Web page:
So, last month was my first big project as a fake “librarian” in my school. Since I’m doing my practicum this semester, I’m doing different activities in my library to get hours and to get practice as a librarian. My first big project/display was a “Blind Date with a Book” display for the month of February and it was a much bigger success than I expected! Woo-hoo!
Today’s blog is going to recap what I did to set-up the Blind Date display, how I monitored it, and some of the key takeaways. That way, if you’re an aspiring librarian you can get some suggestions for how to do this in your library! Let’s get rockin’!
First of all, I’m a firm believer in not reinventing the wheel. I’ll be the first to admit that I’m not the most creative person so I turned to TeachersPayTeachers to see if there were any resources on a Blind Date with a Book display. Turned out – there was! Mrs.ReaderPants on TPT has a whole resource for Blind Date with a Book that was perfect and took a lot of the prep work out of my hands. I printed her “how to” signs and a poster advertising the Blind Date project and got started.
I knew that I wanted to pick books that weren’t typically checked out of the library (aka no Diary of a Wimpy Kid) to try and get kids hooked on books that I knew to be great but that weren’t perhaps getting the circulation they should. I also selected a variety of genres. I prepared my list ahead of time, checking our media center’s catalog to ensure that the book was available.
After school on the Friday before the Blind Date started, I took my materials to the library and got to work. I’m pretty sure I was the only person still in the building besides the custodians. That’s called dedication. I put each book in a brown paper lunch bag (I had contemplated actually wrapping them but decided that was too much effort – and I was right). Each book had a card stapled to it that told the genre, a little about the book, and the first line. I’d laminated the cards so they could be used more than once. That’s called smart.
I set up a table with the poster taped to the front and laid out all the bags of books. I also put out some pink “How did it go” cards for students to fill out after they read the book. At the end of the month, I’d draw winners from the completed cards.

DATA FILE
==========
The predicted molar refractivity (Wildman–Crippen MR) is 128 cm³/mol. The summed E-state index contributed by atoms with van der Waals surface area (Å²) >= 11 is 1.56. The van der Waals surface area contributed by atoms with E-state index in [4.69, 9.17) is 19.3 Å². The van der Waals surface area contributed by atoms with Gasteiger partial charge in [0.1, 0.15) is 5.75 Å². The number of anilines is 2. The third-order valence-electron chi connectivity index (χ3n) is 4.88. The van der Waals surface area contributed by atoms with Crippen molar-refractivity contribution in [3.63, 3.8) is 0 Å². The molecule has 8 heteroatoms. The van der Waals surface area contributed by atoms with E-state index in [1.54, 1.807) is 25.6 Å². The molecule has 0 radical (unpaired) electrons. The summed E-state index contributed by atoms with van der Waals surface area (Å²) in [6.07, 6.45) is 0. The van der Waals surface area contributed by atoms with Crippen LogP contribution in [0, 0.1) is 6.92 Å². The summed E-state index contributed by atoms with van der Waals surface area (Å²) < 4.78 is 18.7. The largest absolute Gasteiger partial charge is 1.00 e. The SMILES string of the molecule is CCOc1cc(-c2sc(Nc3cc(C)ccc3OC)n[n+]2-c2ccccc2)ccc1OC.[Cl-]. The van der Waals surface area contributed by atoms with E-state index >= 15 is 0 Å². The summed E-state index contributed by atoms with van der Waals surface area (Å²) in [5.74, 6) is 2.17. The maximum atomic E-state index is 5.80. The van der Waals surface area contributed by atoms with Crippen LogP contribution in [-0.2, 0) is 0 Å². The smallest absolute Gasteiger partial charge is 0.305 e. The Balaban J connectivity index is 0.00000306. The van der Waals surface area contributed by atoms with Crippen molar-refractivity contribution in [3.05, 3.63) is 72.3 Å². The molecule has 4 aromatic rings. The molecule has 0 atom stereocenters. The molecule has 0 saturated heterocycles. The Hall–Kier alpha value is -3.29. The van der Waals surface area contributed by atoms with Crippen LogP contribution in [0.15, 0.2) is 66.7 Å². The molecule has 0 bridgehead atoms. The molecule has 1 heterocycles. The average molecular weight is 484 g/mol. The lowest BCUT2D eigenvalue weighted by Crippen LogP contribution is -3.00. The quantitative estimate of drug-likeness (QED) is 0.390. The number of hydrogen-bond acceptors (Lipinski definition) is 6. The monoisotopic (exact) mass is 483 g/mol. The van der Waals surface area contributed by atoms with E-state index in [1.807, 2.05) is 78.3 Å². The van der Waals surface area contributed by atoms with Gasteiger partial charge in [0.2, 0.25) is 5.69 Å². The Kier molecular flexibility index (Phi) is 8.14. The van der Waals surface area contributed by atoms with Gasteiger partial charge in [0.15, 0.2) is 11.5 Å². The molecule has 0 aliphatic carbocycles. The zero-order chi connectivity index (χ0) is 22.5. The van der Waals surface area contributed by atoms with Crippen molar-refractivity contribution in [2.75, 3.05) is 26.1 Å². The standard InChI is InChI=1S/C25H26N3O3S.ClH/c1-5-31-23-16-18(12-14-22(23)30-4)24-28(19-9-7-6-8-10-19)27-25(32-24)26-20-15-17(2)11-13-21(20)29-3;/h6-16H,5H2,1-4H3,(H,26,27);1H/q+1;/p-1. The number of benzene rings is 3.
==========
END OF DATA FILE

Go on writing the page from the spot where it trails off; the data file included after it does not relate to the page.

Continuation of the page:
And we were ready to go! The display started off slow but picked up speed. A lot of sixth graders participated because I talked about it all the time. A handful of seventh graders participated. Unfortunately, no eighth graders participated. I guess you can’t get everyone.
Over the course of the month, I replenished the Blind Date display with over fifty more books. I chose from every genre. I chose books I had never read but were award winners or were highly recommended. And, by about week 2, the “blind dates” were flying off the shelves. I don’t know if word was getting around about the gift card prize or if kids were really interested but I will take it!
At the end of the month, I drew two names from all the “How did it go” cards that were turned in. The first got a $25 gift card to Target and the second got a $15 card to Starbucks. The three students who read the most all got $10 gift cards. I had 35 students in total participate in the Blind Date project. Since I am not married and have no kids and live a pretty frugal lifestyle (don’t judge), I was able to also purchase pretty good books from Goodwill over the weekend and give each kid who participated a book to keep. Some of them were pretty stoked about that!
Overall, the Blind Date with a Book project was a success. I got some books circulating that normally don’t get checked out. Students who don’t usually read got involved. I think that when I do this as the actual librarian, I will be able to get more participation because I’ll be able to actually go into classrooms and talk it up, rather than relying solely on teachers.
And, yes, it was a lot of work on my end (in addition to my regular lesson planning, Marshall coursework and Mobile Adoptions work) but it was super duper worth it. It’s something I really enjoyed doing and I know that my enthusiasm for the activity proves I’m meant to be a media specialist.
This has been a long post so thank you for reading this long! I’ll leave you with a story from BDwAB that really made it worth it for me. I read each of the “How did it go” cards as they were turned in. One girl that I don’t teach but I know from bus holding had read The Selection and really liked it. Because I now knew that, I sought her out at lunch and asked her if she knew that it was book 1 in a trilogy. She didn’t but was super pumped to know there were more. Later in the day, I sent her my library copy of the book to read. Her teacher later shared with me that getting that book was her “Good Thing.” That, that, that is why I want to be a librarian. To get to know the students and encourage them to read and help them find books that interest them.
I hope I will be one soon.